Iowa Legislature Passes 'Fetal Heartbeat' Bill To Ban Abortions After 6 Weeks : The Two-Way The bill would make most abortions illegal after a fetal heartbeat can be detected. Republican Gov. Kim Reynolds has not said whether she will sign the measure.
NPR logo Iowa Legislature Passes 'Fetal Heartbeat' Bill To Ban Abortions After 6 Weeks

Iowa Legislature Passes 'Fetal Heartbeat' Bill To Ban Abortions After 6 Weeks

Updated at 10:10 a.m. ET

Iowa's Legislature has passed a bill that would make most abortions illegal once a fetal heartbeat can be detected.

The measure, which would effectively ban abortions after about six weeks of pregnancy, passed the state House late Tuesday and the state Senate early Wednesday. Republican Gov. Kim Reynolds has not said whether she will sign the bill.

If it becomes law, the measure would make Iowa one of the most restrictive states in the country when it comes to abortion. Critics argue that it would prohibit abortions before many women even realize they are pregnant. Current law in Iowa allows most abortions up to 20 weeks.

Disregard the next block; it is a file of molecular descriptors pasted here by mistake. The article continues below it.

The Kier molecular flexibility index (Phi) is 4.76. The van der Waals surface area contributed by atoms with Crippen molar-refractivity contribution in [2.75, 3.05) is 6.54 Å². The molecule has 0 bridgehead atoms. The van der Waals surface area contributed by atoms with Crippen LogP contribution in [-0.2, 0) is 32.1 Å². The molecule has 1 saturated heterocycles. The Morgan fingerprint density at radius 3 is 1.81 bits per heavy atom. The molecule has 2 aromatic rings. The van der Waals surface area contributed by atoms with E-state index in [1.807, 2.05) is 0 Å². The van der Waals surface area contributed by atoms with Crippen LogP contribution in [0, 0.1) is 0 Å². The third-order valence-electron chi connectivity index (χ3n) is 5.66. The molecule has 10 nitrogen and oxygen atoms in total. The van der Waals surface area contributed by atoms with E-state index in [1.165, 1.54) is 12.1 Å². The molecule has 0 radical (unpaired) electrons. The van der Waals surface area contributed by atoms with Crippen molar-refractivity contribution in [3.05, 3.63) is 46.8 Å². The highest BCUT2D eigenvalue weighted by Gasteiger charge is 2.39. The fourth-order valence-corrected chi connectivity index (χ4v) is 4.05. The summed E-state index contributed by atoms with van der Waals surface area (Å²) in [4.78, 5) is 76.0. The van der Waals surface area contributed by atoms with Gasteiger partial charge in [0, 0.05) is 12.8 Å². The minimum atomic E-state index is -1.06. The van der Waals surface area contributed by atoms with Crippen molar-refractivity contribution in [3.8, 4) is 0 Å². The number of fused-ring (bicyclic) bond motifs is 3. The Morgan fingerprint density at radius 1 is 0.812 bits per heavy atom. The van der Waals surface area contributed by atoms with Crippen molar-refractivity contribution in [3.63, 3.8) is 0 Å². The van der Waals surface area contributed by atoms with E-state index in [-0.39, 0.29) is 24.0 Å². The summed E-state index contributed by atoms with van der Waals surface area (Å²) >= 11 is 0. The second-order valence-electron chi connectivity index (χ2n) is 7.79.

The legislation "would ban most abortions after about six weeks into a pregnancy, with some exceptions for rape, incest, fetal abnormalities, and to save the life of the mother," Iowa Public Radio reports.

The member station quotes Democratic state Rep. Beth Wessel-Kroeschell as saying, "We may disagree, and we clearly do disagree, on this issue. But we have to look at what's actually the right thing to do, and who should be making these decisions, and it is not us."

Republican state Rep. Shannon Lundgren said earlier this week that she believed the bill would pass.

"We're in the majority for a reason and that includes advancing the pro-life cause," she was quoted in The Waterloo-Cedar Falls Courier as saying.

As The Des Moines Register reports:

"Republicans who debated Senate File 359 late into the night Tuesday said they hope their law will face a legal challenge so it can advance to the U.S. Supreme Court. Their goal is to overturn the 1973 landmark case Roe v. Wade, which established that women have a constitutional right to an abortion.

"The Supreme Court has declined to hear similar cases in recent years. But as states continue to pass legislation restricting abortions and President Donald Trump appoints more conservative federal judges, such as Justice Neil Gorsuch, abortion opponents are increasingly optimistic."

Groups such as Planned Parenthood of the Heartland and the American Civil Liberties Union of Iowa have come out against the bill.